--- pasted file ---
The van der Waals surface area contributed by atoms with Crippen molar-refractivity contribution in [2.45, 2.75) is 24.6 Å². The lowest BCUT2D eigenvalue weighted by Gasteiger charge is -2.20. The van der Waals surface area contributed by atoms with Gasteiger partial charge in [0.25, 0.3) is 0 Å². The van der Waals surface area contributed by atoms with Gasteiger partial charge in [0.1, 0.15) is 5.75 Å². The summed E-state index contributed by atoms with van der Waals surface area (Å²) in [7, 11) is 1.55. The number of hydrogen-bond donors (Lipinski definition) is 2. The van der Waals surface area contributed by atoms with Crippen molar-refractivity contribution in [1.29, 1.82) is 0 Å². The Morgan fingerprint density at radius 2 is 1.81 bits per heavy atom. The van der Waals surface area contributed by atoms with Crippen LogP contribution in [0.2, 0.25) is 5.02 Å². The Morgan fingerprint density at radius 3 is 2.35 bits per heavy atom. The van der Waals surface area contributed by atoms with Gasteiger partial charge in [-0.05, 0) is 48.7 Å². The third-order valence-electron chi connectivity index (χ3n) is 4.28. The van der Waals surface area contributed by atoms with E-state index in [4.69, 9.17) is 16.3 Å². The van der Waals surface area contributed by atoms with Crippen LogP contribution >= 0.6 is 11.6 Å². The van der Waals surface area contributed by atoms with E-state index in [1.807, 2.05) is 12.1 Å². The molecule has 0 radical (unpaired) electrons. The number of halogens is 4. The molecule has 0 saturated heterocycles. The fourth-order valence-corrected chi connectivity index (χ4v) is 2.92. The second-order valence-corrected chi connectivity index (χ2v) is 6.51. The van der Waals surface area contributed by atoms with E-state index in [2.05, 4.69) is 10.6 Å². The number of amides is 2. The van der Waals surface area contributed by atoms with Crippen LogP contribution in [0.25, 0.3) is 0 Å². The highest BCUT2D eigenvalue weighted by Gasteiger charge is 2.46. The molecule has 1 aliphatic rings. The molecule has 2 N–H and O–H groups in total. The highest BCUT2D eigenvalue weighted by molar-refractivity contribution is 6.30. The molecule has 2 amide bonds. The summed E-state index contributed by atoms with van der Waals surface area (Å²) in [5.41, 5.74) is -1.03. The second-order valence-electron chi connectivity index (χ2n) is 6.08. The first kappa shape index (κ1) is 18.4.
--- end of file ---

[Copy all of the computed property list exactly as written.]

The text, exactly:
The van der Waals surface area contributed by atoms with Crippen molar-refractivity contribution in [2.45, 2.75) is 24.6 Å². The lowest BCUT2D eigenvalue weighted by Gasteiger charge is -2.20. The van der Waals surface area contributed by atoms with Gasteiger partial charge in [0.25, 0.3) is 0 Å². The van der Waals surface area contributed by atoms with Gasteiger partial charge in [0.1, 0.15) is 5.75 Å². The summed E-state index contributed by atoms with van der Waals surface area (Å²) in [7, 11) is 1.55. The number of hydrogen-bond donors (Lipinski definition) is 2. The van der Waals surface area contributed by atoms with Crippen molar-refractivity contribution in [1.29, 1.82) is 0 Å². The Morgan fingerprint density at radius 2 is 1.81 bits per heavy atom. The van der Waals surface area contributed by atoms with Crippen LogP contribution in [0.2, 0.25) is 5.02 Å². The Morgan fingerprint density at radius 3 is 2.35 bits per heavy atom. The van der Waals surface area contributed by atoms with Gasteiger partial charge in [-0.05, 0) is 48.7 Å². The third-order valence-electron chi connectivity index (χ3n) is 4.28. The van der Waals surface area contributed by atoms with E-state index in [4.69, 9.17) is 16.3 Å². The van der Waals surface area contributed by atoms with Crippen LogP contribution >= 0.6 is 11.6 Å². The van der Waals surface area contributed by atoms with E-state index in [1.807, 2.05) is 12.1 Å². The molecule has 0 radical (unpaired) electrons. The number of halogens is 4. The molecule has 0 saturated heterocycles. The fourth-order valence-corrected chi connectivity index (χ4v) is 2.92. The second-order valence-corrected chi connectivity index (χ2v) is 6.51. The van der Waals surface area contributed by atoms with E-state index in [2.05, 4.69) is 10.6 Å². The number of amides is 2. The van der Waals surface area contributed by atoms with Crippen LogP contribution in [0.25, 0.3) is 0 Å². The highest BCUT2D eigenvalue weighted by Gasteiger charge is 2.46. The molecule has 1 aliphatic rings. The molecule has 2 N–H and O–H groups in total. The highest BCUT2D eigenvalue weighted by molar-refractivity contribution is 6.30. The molecule has 2 amide bonds. The summed E-state index contributed by atoms with van der Waals surface area (Å²) in [5.41, 5.74) is -1.03. The second-order valence-electron chi connectivity index (χ2n) is 6.08. The first kappa shape index (κ1) is 18.4.